Why a ```()```at the end of a function

Why a ```()```at the end of a function
0

Tell us what’s happening:

Guys, I don’t get why at the end of this code it was typed ()

Your code so far

const arr1 = ['JAN', 'FEB', 'MAR', 'APR', 'MAY'];
let arr2;
(function() {
  "use strict";
  arr2 = [...arr1]; // change this line
})();

Your browser information:

User Agent is: Mozilla/5.0 (Macintosh; Intel Mac OS X 10_13_5) AppleWebKit/537.36 (KHTML, like Gecko) Chrome/75.0.3770.142 Safari/537.36 OPR/62.0.3331.119.

Link to the challenge:
https://learn.freecodecamp.org/javascript-algorithms-and-data-structures/es6/use-the-spread-operator-to-evaluate-arrays-in-place

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@leoncpaulo That is an IIFE (immediately evoked function expression). It is a function that runs right away. There is no need for the function to be called.

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The parentheses is where we define argument variables for the function. This function does not take any input so they are empty.

Something like this might help explain how functions are defined.

Let start easily when you define a function and want to directly execute it you use the syntax

function test(){

}
test();

this because when you declare a function it doesn’t execute it self automatically he wait for an invocation(as the exemple above) the last () is for execute the fonction directly so

(function test() {

})();

// Becomes:
(test)();

// which becomes too :
test();```
so as the function is directly exected you can ommit the name and or you can save the return value in a variable
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@leoncpaulo
By the way, here is the ES6 version:

(() => {
  console.log(`Javascript file enabled!`);
})();

You can add something like this to your projects when you first set them up to make sure your the path leading to your to your Javascript file is set up correctly. You will see “Javascript file enabled!” in the console. Then you know the path to the file is set up correctly and that little bit of code can be replaced with the Javascript code that you want to use in your website.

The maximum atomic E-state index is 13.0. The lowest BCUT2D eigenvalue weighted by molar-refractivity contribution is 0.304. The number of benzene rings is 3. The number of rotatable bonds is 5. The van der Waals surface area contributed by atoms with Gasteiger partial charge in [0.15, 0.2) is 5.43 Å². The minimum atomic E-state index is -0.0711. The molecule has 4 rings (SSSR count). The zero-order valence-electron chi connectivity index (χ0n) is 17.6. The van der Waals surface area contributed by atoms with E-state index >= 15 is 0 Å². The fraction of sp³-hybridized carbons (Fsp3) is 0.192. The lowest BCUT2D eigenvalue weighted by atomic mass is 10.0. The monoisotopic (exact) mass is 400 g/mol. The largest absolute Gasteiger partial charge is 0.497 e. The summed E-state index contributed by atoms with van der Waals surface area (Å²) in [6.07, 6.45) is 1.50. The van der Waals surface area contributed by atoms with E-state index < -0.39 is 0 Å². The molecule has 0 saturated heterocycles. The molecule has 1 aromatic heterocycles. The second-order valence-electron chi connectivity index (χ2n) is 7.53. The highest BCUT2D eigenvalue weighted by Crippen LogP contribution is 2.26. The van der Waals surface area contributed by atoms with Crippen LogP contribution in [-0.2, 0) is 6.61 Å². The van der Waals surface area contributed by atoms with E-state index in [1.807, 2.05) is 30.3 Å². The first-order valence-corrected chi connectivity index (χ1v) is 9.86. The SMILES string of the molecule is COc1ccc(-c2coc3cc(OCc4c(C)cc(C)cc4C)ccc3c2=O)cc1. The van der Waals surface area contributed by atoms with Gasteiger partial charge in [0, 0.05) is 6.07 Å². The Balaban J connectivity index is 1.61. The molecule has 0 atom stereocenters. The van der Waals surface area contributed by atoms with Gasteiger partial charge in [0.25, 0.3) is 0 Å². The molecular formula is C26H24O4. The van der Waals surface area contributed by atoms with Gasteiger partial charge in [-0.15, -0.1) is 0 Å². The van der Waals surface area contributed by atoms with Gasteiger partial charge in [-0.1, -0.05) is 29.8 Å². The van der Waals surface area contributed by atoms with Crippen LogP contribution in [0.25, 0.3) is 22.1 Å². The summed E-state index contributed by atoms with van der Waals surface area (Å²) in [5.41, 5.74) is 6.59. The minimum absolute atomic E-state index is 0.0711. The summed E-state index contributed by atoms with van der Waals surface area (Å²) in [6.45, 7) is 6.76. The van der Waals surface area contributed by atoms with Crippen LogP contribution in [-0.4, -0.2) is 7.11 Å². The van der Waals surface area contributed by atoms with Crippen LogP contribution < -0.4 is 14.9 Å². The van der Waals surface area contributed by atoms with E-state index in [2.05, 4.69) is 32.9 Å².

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Here is some more reading material on IIFEs

Speaking JavaScript (ES1–ES5) Introducing a New Scope via an IIFE

It must be an expression

If a statement starts with the keyword function, the parser expects it to be a function declaration (see Expressions Versus Statements). But a function declaration cannot be immediately invoked. Thus, we tell the parser that the keyword function is the beginning of a function expression by starting the statement with an open parenthesis. Inside parentheses, there can only be expressions.


Wikipedia: Immediately invoked function expression Usage

Immediately invoked function expressions may be written in a number of different ways. A common convention is to enclose the function expression – and optionally its invocation operator – with the grouping operator, in parentheses, to tell the parser explicitly to expect an expression. Otherwise, in most situations, when the parser encounters the function keyword, it treats it as a function declaration (statement), and not as a function expression.

(function () { /* ... */ })();
(function () { /* ... */ }());
(() => { /* ... */ })(); // With ES6 arrow functions (though parentheses only allowed on outside)

There are other ways to enforce a function expression:

!function () { /* ... */ }();
~function () { /* ... */ }();
-function () { /* ... */ }();
+function () { /* ... */ }();
void function () { /* ... */ }();

Immediate invocation is not limited to functions, Immediately invoked constructors and object literals

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